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Renal medicine

Nephrologists (doctors in renal medicine) diagnose and treat diseases of the kidneys.

Training and qualifications required

Training usually starts with a five year first degree in medicine. 2 year foundation doctor training, 2 year core medical training and 3 year specialist training (ST3-5). This period of training will include your royal college exams. Length of training can vary according to your circumstances.

Expected working hours and salary range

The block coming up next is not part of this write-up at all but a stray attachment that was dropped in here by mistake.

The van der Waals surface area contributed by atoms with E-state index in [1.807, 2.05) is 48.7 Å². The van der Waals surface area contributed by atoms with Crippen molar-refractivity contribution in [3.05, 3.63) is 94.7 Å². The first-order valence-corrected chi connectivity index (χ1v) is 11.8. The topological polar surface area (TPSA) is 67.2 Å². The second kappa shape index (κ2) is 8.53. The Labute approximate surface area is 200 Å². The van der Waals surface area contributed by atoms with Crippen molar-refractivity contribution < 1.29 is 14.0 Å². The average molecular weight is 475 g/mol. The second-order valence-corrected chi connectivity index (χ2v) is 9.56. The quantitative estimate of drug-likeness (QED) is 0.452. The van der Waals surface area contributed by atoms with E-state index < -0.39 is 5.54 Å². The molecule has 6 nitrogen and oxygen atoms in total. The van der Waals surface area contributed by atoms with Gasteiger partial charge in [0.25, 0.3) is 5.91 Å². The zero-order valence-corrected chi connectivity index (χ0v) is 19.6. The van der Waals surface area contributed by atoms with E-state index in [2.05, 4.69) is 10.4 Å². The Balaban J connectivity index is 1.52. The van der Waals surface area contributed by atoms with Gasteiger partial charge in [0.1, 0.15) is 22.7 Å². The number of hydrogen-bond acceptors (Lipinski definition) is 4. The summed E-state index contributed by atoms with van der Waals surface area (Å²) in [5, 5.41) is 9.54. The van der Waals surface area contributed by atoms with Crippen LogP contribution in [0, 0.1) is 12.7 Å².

Doctors may work up to 48 hours a week. The working hours may sometimes extend beyond the normal working day to include early mornings, evenings and weekends. On call highly likely. Pay scales (2017): Consultants earn between £76,761 and £103,490.

Desirable skills and values

For this role you'll have an holistic approach to patient care, communicating effectively with patients whilst working in partnership with the renal multi-disciplinary team and other professionals. You will also be able to organise and manage your workload effectively changing priorities when required. Your good communication and team-working skills are essential to your role.

Prospects

There are 523 consultants in renal medicine in England in 2016. Opportunities exist for research and teaching
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